Moving Picture World, February 8, 1913

Moving Picture World, February 8, 1913

Moving Picture World, July 12, 1913

Moving Picture World, July 12, 1913

 

What does not fit into this series is the title (I have found only one reference to it), Frank Merriwell in Russia, which was released in July or August of, 1912.[13] Possibly, the Russia installment was unauthorized or this first Merriwell picture did well enough at the box-office to warrant Tip Top Films to plan a series; yet all of this is conjecture and I will spend no further words on Frank Merriwell in Russia except to say this film is obviously lost.

Emporia Gazette, Emporia, Kansas, August 1, 1912

Emporia Gazette, Emporia, Kansas, August 1, 1912

 

The Merriwell Trilogy:

The officially proclaimed “first” in the Merriwell series was Frank Merriwell’s School Days at Fardale Academy (AKA: Fairdale);[14] the Fardale picture was released on December 30, 1912.[15] Fardale was seen at many theaters after The Mystery Mine (number two in the series), and was supposed to have contained quite a bit of comedy. The plot for Fardale highlighted the “stirring incidents” of Merriwell at the academy, in particularly, a meeting with a “mad-dog.”[16]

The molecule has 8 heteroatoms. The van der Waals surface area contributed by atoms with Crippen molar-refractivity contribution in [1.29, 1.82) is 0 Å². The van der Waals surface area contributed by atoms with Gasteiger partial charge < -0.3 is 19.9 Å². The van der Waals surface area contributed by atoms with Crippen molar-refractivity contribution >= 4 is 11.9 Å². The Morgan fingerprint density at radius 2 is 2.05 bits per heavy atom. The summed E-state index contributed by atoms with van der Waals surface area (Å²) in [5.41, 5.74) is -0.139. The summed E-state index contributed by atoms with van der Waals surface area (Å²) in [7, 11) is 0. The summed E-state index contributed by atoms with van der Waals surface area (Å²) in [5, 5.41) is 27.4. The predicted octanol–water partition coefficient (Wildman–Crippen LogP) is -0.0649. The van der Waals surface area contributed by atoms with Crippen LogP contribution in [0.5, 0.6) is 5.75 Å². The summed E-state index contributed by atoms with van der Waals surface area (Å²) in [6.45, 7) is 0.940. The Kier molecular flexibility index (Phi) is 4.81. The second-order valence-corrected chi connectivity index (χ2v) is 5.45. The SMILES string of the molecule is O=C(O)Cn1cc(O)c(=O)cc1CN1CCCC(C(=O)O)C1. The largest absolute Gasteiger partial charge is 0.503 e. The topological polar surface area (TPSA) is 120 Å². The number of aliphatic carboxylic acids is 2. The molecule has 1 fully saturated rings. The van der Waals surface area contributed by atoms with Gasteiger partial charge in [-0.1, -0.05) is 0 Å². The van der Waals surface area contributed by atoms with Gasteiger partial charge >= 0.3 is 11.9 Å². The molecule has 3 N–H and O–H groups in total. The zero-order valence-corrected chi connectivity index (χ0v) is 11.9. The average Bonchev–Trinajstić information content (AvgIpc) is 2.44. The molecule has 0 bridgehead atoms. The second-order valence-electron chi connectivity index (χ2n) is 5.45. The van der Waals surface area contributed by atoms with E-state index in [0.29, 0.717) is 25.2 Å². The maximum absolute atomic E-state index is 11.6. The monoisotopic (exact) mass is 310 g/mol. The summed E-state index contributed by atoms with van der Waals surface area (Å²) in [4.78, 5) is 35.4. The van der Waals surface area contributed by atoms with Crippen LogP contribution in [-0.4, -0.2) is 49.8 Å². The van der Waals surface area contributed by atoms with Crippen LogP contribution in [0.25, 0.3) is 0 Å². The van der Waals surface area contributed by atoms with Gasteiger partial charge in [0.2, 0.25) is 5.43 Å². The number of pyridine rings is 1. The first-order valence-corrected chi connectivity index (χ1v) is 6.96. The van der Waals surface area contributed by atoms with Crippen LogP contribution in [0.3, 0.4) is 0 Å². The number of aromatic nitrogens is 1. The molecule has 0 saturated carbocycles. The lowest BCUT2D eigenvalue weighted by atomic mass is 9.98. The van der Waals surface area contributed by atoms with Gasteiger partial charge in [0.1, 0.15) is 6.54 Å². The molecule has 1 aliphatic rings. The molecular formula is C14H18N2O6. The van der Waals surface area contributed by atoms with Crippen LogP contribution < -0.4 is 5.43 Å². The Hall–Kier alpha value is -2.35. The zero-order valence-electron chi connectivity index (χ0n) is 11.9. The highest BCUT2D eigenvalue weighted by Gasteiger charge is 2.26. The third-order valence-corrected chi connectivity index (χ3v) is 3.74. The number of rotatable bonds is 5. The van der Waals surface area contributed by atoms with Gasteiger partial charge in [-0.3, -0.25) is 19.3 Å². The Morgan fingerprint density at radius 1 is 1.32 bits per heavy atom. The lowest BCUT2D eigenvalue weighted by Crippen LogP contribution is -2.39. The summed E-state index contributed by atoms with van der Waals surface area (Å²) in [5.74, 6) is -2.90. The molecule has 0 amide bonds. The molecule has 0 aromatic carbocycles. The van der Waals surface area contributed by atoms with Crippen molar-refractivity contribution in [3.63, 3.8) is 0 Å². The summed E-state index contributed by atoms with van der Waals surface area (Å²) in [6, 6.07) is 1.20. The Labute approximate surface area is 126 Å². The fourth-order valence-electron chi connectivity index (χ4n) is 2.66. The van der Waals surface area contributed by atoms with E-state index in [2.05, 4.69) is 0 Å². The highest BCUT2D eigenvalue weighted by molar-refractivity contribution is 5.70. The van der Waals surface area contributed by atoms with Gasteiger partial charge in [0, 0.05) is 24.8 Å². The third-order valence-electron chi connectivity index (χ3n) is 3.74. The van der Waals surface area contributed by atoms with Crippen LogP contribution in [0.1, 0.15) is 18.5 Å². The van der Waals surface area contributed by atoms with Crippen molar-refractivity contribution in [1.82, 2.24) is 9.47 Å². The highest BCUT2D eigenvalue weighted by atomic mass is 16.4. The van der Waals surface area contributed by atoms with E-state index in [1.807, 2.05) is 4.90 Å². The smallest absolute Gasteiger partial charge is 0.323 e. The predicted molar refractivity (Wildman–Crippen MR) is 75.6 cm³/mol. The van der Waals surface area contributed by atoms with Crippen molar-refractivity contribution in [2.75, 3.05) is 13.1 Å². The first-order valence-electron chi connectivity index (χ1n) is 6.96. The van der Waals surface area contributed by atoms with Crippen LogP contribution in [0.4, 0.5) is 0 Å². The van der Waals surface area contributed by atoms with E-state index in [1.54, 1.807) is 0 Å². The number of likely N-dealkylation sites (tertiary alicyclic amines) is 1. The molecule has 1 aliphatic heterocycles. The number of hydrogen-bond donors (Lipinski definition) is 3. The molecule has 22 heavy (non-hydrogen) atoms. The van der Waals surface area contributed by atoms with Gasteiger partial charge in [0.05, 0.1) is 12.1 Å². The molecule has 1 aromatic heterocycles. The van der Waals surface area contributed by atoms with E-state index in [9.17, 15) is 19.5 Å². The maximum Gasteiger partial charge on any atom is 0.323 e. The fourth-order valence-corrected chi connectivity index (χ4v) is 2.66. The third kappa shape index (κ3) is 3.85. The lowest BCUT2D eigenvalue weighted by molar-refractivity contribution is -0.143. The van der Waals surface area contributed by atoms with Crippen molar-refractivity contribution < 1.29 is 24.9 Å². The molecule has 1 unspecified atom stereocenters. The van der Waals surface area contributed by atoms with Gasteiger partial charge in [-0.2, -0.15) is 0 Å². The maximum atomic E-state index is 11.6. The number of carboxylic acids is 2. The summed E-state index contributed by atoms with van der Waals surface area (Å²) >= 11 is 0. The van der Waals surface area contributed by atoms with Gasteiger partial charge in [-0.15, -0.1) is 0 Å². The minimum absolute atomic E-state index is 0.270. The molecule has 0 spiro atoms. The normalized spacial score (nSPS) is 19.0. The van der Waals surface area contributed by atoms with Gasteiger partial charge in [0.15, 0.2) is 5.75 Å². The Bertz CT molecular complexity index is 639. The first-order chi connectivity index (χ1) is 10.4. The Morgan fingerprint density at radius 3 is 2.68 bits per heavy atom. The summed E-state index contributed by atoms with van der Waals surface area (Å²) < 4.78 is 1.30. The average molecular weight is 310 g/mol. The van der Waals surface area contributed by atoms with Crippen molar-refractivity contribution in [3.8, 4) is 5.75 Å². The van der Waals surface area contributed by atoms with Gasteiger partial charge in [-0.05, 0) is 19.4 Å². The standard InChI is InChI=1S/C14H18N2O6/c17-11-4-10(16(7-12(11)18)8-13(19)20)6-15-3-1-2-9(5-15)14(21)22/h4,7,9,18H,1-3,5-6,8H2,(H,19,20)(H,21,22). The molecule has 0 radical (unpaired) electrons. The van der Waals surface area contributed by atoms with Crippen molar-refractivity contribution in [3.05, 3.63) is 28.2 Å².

Allentown Democrat, Allentown, Pennsylvania, February 19, 1913

Allentown Democrat, Allentown, Pennsylvania, February 19, 1913

 

Frank Merriwell in Arizona; or, The Mystery Mine, was released on Monday, January 13, 1913 (some ads mistakenly had it as January 3, 1913; this was rectified in late January in Billboard [17]), and referred to as the second in the series;[18] this would actually be the third release, if considering Russia as number-one of the Frank Merriwell titles. While most sources consider this installment lost, it is indeed available curtesy of, EYE the Film Institute of the Netherlands; the print of Frank Merriwell in Arizona or The Mystery Mine, is in good shape.

Frank Merriwell in Arizona Lobby Card

Allentown Democrat, Allentown, Pennsylvania, February 3, 1913

Allentown Democrat, Allentown, Pennsylvania, February 3, 1913